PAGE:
Applying sequential choice on voting and election is a means of solving a classic formal logic problem, i.e. how to elect one person among more than two alternatives. Democracy with Sequential Choice and Fund Voting provides an answer to Coleman’s vision of political money (political science, economics). The book reviews Arrow’s work on group choice (economics). The book introduces fund voting for budgeting and project planning, land and urban planning, as well as for resources utilization (economics, public administration science, environmental science, resources economics) The application of sequential choice and fund voting is examined under that perspective of sociology, which concerns the assumption that societies owe their existence to common tasks, and likewise, under the main theme of anthropology, i.e. what generates human society and keeps it going.
Contribution at the annual Dutch-Belgian Political Science Conference, Leiden, June 8th 2018
In 2010 Iceland elected a constitutional assembly applying single transferable vote (STV). I analysed the election in a newspaper article (Election of persons—two elected). Later a periodical published by Institute of Public Administration and Politics, University of Iceland, published an analysis by Þorkell Helgason (ÞH) of the election results. I have commented the analysis. In the following two points of the comment are retold (notes 2 and 3).
In the theory of collective choice, which among other things is studied in economics, political science, game theory, philosophy (logic) and sociology, some six news have been presented since 1970, i.e.
Let us examine the contribution of the economics to Iceland's fishery control after most of the fishing banks came under Icelandic rule forty years ago. In my article “Ideas behind Iceland's fishery control“ I documented that prominent economic advisers in Iceland had thought out ideas on how this control should be. An economic provision was referred, making an appropriate utilization of the commons, the fishing banks after all being commons. This provision has never been applied.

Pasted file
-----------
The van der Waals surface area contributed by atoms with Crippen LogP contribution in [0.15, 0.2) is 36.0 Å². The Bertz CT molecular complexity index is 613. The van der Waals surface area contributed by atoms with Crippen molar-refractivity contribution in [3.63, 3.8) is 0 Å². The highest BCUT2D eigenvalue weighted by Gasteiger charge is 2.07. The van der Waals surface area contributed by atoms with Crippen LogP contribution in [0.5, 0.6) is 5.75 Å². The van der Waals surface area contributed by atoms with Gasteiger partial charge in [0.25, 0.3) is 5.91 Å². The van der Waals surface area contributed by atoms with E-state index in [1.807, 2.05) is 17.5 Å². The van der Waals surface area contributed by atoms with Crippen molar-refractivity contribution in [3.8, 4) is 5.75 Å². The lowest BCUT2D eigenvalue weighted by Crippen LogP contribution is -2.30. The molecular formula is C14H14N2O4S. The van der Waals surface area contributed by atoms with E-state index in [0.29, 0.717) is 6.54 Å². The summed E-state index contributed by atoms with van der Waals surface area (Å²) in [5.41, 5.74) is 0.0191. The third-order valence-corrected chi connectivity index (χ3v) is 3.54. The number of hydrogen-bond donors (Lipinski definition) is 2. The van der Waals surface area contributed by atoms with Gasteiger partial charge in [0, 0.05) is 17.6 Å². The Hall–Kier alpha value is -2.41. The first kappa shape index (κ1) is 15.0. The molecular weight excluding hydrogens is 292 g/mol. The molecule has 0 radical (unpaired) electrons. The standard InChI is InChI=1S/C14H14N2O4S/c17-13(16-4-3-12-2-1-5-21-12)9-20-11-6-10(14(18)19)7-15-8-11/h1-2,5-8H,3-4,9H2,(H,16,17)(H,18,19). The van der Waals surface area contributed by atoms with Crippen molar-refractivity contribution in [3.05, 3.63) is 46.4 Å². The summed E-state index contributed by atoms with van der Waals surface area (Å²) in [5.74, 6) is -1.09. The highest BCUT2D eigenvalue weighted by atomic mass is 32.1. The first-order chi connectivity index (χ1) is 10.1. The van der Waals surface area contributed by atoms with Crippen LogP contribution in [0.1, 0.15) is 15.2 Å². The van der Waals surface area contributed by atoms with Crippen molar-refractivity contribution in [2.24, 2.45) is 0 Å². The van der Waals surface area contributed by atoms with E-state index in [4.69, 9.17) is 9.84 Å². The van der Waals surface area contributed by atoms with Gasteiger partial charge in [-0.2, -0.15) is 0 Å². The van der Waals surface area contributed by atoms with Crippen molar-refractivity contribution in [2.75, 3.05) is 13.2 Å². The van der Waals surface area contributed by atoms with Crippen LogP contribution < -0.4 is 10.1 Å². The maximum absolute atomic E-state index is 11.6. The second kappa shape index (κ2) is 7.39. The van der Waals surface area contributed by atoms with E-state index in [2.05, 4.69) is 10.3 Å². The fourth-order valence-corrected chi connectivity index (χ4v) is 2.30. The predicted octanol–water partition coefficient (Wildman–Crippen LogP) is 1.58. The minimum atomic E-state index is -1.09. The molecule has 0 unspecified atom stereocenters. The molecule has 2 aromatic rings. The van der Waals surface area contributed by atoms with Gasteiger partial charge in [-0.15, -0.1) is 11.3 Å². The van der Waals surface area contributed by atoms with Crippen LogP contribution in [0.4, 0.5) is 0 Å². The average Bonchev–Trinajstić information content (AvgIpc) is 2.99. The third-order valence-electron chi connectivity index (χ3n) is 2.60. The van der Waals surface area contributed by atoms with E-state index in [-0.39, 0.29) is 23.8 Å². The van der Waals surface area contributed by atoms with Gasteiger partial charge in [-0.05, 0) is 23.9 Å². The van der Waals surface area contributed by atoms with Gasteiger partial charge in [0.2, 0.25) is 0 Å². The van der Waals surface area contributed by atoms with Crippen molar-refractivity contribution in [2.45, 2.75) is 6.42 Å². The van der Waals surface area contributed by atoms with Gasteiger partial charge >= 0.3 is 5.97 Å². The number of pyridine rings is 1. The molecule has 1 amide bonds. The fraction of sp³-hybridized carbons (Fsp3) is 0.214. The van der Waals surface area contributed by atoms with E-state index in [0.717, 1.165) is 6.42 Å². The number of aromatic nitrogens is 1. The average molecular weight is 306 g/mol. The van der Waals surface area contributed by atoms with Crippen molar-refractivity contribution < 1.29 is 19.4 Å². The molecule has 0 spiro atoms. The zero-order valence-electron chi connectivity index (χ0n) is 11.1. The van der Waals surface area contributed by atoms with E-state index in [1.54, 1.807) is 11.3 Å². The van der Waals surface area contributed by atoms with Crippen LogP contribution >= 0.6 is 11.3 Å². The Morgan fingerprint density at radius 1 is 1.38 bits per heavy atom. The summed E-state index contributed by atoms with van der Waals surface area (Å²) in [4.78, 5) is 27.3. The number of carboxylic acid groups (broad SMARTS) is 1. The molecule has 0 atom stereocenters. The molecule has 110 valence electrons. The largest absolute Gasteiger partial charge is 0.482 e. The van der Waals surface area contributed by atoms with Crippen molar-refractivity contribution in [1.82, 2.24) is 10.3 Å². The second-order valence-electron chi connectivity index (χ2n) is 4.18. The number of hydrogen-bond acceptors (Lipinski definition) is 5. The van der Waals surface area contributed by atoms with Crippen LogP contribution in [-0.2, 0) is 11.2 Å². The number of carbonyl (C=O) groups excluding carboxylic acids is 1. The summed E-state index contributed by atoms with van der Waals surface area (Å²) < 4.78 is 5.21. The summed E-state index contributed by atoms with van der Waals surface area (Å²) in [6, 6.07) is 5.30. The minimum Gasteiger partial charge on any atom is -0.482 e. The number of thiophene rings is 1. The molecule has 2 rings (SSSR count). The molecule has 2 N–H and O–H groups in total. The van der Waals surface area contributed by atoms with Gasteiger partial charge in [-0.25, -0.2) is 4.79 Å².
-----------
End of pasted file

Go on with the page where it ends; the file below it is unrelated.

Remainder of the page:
Now in February, 2016, four months before the presidential election in Iceland, held every four year, there is uncertainty concerning candidates. Some are worried, if the number of candidates will be as much as 10, as some seem to expect, that the president can be elected with only 11% of the votes. In that case maybe 89% of the voters is directly against him, but the ballots will not show it. Although the case does not become so extreme one should be aware of the fact that only one Icelandic president has been elected with the majority of the votes, namely Kristjan Eldjarn in 1968. Vigdis Finnbogadottir was elected president with a third of the votes in 1980. When Olafur Ragnar Grimsson was elected president for first time (in 1996) he received just a little more than 40% of the votes. This didn´t mean that those who then voted for him backed him up from then. The rule for presidential election in Iceland does therefore, as a matter of fact, not guarantee that the president is really backed up neither in his first period nor later.
In January 1962 the Icelandic society Frjals menning (Congress for Cultural Freedom) organized a conference in connection with the plans of the EFTA-states to join EEC. The conference was held to discuss what stance Iceland, not being an EFTA-member at that time, should take. Later the discussion was published. On that occcacion the discussion on resource taxation in Iceland, which is still going on, began, by the following contribution by the economist Bjarni Bragi Jonsson: „EEC should be able to understand that we are the owner of these resources and that we need them, and that we in some way need to limit the exploitation of them and to tax this resource. As a matter of fact we have done just that by the tariff policy. Therefore, I will maintain that if we become a member of the federation which I would mean should be as an associated member, it would be realistic to raise the price of foreign currency somewhat to offset the reduction of customs duties, and simultaneously take a corresponding part of the foreign exchange income from the fishing industry and view this as a resource tax for the benefit of the nation.“ — Raising the price of foreign currency is normally called devaluation.